Last ditch talks are being held with the former operator of Galway Airport, which turned away the Coastguard and now offers no refuelling facility for rescue aircraft since a lease expired in December.
City Councillor Niall McNelis (Lab) said several planes were turned away, they were not allowed to refuel and the Coastguard was refused permission to land.
He was speaking at a meeting of Galway City Council in City Hall.
Cllr Padraig Conneely (FG) said the lease was allowed to expire, even though Galway City and County Councils – joint owners since the commercial airlines had pulled out following the withdrawal of State subsidies – had passed motions calling on both bodies to extend the lease arrangements with Carnmore Aviation for a minimum of 11 months.
Chief Executive of Galway City Council Brendan McGrath said he had held discussions with Carnmore Aviation Ltd on December 21 and had afterwards received correspondence from the company.
“The discussions have the capacity to go either way but they are ongoing,” he informed councillors at the meeting.
When the lease expired on December 15, the aviation licence also came to an end, which had allowed for the sale of fuel.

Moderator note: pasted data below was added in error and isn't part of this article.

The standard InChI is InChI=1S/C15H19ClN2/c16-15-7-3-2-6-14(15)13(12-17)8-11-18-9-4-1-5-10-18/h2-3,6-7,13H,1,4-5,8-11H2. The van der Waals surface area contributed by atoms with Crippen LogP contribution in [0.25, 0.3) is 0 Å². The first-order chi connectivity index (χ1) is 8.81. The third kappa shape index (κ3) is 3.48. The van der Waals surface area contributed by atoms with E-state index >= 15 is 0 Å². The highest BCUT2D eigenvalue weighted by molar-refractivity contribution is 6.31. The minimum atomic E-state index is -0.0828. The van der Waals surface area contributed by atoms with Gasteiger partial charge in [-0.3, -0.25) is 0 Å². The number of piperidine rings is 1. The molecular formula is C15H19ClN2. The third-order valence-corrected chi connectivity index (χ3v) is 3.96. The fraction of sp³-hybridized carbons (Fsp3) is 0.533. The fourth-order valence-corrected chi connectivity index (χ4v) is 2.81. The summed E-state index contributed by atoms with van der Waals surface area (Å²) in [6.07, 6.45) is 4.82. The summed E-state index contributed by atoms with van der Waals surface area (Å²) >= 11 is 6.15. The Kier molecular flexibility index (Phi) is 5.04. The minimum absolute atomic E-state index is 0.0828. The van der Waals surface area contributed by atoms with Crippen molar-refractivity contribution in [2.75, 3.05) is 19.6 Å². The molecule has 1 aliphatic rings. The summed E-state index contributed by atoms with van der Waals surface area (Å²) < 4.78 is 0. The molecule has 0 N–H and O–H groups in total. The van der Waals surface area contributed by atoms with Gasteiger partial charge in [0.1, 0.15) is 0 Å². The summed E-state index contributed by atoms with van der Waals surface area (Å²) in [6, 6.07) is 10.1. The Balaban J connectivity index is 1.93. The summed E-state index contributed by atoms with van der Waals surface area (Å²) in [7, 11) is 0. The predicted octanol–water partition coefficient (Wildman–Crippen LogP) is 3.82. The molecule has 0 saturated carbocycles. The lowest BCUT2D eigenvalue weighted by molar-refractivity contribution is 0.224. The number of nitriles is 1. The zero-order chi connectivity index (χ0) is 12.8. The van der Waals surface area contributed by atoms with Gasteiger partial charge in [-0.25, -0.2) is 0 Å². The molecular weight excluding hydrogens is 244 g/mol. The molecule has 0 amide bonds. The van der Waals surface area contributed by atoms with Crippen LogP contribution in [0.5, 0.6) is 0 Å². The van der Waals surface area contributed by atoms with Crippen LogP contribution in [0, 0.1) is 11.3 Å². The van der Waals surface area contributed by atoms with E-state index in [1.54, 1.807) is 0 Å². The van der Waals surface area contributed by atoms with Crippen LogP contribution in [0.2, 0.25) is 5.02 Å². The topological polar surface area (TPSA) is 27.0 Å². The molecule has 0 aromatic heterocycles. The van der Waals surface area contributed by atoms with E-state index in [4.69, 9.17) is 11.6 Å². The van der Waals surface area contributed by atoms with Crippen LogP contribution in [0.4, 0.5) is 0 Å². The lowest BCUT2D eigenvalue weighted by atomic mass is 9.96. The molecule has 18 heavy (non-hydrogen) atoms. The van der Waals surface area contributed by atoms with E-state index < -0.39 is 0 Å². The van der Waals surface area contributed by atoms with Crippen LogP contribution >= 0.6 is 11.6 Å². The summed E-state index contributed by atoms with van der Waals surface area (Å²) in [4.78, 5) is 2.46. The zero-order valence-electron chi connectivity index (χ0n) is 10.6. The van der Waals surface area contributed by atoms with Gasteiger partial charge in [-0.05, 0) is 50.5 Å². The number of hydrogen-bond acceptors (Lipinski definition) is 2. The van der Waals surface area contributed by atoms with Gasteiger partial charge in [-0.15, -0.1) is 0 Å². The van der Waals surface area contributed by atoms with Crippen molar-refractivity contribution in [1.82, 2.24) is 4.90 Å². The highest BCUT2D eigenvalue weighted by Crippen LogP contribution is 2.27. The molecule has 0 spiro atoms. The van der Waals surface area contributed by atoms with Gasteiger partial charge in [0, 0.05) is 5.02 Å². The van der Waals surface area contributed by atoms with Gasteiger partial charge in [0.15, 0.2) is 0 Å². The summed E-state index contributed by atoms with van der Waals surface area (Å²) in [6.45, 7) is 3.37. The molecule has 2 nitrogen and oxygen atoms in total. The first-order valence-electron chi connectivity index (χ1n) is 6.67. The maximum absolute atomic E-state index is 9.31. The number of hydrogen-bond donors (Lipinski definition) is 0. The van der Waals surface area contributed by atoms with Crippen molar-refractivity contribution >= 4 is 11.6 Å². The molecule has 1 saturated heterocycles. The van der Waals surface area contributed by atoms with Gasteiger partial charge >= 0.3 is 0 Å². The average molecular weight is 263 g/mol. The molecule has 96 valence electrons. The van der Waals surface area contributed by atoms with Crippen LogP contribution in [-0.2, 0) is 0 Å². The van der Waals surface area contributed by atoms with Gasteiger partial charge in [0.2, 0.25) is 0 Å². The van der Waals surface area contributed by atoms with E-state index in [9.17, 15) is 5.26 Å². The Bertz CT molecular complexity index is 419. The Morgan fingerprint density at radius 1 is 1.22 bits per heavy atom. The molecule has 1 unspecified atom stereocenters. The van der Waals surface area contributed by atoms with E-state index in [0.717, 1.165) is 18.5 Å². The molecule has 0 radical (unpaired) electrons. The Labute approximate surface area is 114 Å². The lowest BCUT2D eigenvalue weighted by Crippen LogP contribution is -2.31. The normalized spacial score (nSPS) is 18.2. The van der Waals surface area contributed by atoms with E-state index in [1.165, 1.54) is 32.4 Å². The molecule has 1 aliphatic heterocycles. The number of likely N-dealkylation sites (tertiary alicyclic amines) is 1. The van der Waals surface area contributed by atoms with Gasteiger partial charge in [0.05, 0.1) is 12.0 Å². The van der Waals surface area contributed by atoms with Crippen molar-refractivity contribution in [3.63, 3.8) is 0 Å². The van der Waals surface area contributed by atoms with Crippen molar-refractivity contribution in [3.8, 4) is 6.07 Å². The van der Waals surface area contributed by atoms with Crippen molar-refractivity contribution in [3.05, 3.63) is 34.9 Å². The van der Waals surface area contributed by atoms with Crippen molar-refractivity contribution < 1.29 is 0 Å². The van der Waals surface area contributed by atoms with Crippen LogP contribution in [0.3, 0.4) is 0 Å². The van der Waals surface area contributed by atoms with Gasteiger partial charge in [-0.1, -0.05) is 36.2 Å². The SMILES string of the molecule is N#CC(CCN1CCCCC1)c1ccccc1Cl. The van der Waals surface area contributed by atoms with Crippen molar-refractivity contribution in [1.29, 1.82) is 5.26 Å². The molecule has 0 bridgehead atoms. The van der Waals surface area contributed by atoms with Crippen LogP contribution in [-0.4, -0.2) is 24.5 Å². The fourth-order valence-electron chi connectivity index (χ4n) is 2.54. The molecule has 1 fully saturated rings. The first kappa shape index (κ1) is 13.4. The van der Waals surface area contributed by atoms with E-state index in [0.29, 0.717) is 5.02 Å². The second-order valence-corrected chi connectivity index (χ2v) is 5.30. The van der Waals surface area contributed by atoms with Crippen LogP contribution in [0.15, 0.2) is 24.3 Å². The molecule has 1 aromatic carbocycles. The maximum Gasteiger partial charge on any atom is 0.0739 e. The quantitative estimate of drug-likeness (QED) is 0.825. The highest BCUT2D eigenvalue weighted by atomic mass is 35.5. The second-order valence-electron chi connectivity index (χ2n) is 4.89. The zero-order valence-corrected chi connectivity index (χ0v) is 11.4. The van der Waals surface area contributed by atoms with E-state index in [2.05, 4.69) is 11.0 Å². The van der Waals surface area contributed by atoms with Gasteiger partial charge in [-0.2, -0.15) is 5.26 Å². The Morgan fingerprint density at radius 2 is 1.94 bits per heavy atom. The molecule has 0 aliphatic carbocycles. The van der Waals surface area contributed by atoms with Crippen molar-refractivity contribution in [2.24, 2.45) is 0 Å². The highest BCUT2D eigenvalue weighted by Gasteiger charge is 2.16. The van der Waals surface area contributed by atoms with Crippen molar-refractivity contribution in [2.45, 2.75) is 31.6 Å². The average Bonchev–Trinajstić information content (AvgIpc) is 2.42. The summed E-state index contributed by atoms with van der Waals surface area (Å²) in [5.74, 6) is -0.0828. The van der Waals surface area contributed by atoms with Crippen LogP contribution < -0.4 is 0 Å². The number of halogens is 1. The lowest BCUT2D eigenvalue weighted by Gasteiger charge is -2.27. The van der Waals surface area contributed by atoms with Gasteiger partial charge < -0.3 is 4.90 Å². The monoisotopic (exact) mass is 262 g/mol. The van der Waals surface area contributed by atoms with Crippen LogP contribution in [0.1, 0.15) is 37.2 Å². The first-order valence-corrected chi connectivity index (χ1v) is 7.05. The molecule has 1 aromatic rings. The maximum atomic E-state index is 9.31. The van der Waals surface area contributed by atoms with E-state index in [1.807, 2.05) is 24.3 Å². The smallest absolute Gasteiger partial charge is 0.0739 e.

Mr McGrath said he wanted to remind councillors that the facility had only operated with large Government grants.
At a previous meeting, Chief Executive of Galway County Council Kevin Kelly said it was costing both councils about €115,000 to have a private company operating the facility. At the expiration of the lease, the councils indicated a willingness to enter a new agreement for 11 months but on the basis the local authorities would break even.
It was confirmed this week that security alone was running up a bill of €2,000 – that would be downgraded to CCTV monitoring with some onsite visits.
Carnmore Aviation Ltd had an Irish Aviation Authority Licence to operate an aerodrome and an IAA licence to dispense fuel to the Coastguard, Air Corps and private jets, which mainly ferried executives from the multinationals based in Galway.